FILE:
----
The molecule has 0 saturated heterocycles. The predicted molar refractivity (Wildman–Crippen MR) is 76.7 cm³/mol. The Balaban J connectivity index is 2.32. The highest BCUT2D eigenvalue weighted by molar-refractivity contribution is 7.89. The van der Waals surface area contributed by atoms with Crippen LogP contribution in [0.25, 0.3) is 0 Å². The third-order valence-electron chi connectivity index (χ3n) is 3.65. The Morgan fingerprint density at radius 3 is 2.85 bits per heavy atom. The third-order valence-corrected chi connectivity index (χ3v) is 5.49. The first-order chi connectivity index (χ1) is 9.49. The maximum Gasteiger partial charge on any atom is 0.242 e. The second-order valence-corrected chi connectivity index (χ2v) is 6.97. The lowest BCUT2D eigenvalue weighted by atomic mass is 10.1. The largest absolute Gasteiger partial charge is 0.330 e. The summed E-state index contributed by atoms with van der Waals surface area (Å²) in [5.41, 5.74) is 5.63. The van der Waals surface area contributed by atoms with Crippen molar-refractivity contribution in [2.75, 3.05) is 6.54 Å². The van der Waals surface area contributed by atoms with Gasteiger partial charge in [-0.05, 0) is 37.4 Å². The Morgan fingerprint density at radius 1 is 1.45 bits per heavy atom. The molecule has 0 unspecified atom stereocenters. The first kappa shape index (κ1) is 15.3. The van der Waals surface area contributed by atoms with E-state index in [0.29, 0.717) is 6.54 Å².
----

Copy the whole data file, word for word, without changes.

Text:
The molecule has 0 saturated heterocycles. The predicted molar refractivity (Wildman–Crippen MR) is 76.7 cm³/mol. The Balaban J connectivity index is 2.32. The highest BCUT2D eigenvalue weighted by molar-refractivity contribution is 7.89. The van der Waals surface area contributed by atoms with Crippen LogP contribution in [0.25, 0.3) is 0 Å². The third-order valence-electron chi connectivity index (χ3n) is 3.65. The Morgan fingerprint density at radius 3 is 2.85 bits per heavy atom. The third-order valence-corrected chi connectivity index (χ3v) is 5.49. The first-order chi connectivity index (χ1) is 9.49. The maximum Gasteiger partial charge on any atom is 0.242 e. The second-order valence-corrected chi connectivity index (χ2v) is 6.97. The lowest BCUT2D eigenvalue weighted by atomic mass is 10.1. The largest absolute Gasteiger partial charge is 0.330 e. The summed E-state index contributed by atoms with van der Waals surface area (Å²) in [5.41, 5.74) is 5.63. The van der Waals surface area contributed by atoms with Crippen molar-refractivity contribution in [2.75, 3.05) is 6.54 Å². The van der Waals surface area contributed by atoms with Gasteiger partial charge in [-0.05, 0) is 37.4 Å². The Morgan fingerprint density at radius 1 is 1.45 bits per heavy atom. The molecule has 0 unspecified atom stereocenters. The first kappa shape index (κ1) is 15.3. The van der Waals surface area contributed by atoms with E-state index in [0.29, 0.717) is 6.54 Å².